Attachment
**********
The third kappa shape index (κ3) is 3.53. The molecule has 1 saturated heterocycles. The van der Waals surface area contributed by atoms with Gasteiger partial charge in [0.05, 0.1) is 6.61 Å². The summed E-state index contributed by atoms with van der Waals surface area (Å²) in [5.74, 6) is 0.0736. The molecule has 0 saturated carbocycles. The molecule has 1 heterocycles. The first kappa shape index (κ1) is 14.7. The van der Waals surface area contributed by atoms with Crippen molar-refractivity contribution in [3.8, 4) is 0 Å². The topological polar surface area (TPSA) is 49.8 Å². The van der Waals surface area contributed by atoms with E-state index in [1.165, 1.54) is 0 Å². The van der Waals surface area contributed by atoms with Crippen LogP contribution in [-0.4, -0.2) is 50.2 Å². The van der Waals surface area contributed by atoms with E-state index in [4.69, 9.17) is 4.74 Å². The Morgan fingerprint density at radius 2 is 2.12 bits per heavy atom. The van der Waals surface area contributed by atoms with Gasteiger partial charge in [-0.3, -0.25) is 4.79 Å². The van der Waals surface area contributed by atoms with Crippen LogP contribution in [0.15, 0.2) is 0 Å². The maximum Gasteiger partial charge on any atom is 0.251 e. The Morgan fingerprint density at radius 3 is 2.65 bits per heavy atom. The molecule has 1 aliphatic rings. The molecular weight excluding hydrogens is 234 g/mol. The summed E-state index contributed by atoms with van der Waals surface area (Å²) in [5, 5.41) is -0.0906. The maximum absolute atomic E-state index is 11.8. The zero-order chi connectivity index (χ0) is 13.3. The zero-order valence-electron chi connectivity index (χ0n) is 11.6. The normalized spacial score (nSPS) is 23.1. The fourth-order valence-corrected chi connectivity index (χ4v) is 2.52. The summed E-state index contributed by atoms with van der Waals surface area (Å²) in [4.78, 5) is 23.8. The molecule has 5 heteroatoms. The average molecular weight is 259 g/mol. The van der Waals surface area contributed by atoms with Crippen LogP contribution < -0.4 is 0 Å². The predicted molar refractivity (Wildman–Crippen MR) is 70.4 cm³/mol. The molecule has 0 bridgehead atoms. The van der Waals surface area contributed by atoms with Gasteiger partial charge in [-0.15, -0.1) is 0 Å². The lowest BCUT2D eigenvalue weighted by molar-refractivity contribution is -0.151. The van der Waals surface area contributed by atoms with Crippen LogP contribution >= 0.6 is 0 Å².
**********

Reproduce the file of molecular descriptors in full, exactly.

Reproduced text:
The third kappa shape index (κ3) is 3.53. The molecule has 1 saturated heterocycles. The van der Waals surface area contributed by atoms with Gasteiger partial charge in [0.05, 0.1) is 6.61 Å². The summed E-state index contributed by atoms with van der Waals surface area (Å²) in [5.74, 6) is 0.0736. The molecule has 0 saturated carbocycles. The molecule has 1 heterocycles. The first kappa shape index (κ1) is 14.7. The van der Waals surface area contributed by atoms with Crippen molar-refractivity contribution in [3.8, 4) is 0 Å². The topological polar surface area (TPSA) is 49.8 Å². The van der Waals surface area contributed by atoms with E-state index in [1.165, 1.54) is 0 Å². The van der Waals surface area contributed by atoms with Crippen LogP contribution in [-0.4, -0.2) is 50.2 Å². The van der Waals surface area contributed by atoms with E-state index in [4.69, 9.17) is 4.74 Å². The Morgan fingerprint density at radius 2 is 2.12 bits per heavy atom. The van der Waals surface area contributed by atoms with Gasteiger partial charge in [-0.3, -0.25) is 4.79 Å². The van der Waals surface area contributed by atoms with Crippen LogP contribution in [0.15, 0.2) is 0 Å². The maximum Gasteiger partial charge on any atom is 0.251 e. The Morgan fingerprint density at radius 3 is 2.65 bits per heavy atom. The molecule has 1 aliphatic rings. The molecular weight excluding hydrogens is 234 g/mol. The summed E-state index contributed by atoms with van der Waals surface area (Å²) in [5, 5.41) is -0.0906. The maximum absolute atomic E-state index is 11.8. The zero-order chi connectivity index (χ0) is 13.3. The zero-order valence-electron chi connectivity index (χ0n) is 11.6. The normalized spacial score (nSPS) is 23.1. The fourth-order valence-corrected chi connectivity index (χ4v) is 2.52. The summed E-state index contributed by atoms with van der Waals surface area (Å²) in [4.78, 5) is 23.8. The molecule has 5 heteroatoms. The average molecular weight is 259 g/mol. The van der Waals surface area contributed by atoms with Crippen LogP contribution < -0.4 is 0 Å². The predicted molar refractivity (Wildman–Crippen MR) is 70.4 cm³/mol. The molecule has 0 bridgehead atoms. The van der Waals surface area contributed by atoms with Gasteiger partial charge in [-0.15, -0.1) is 0 Å². The lowest BCUT2D eigenvalue weighted by molar-refractivity contribution is -0.151. The van der Waals surface area contributed by atoms with Crippen LogP contribution >= 0.6 is 0 Å².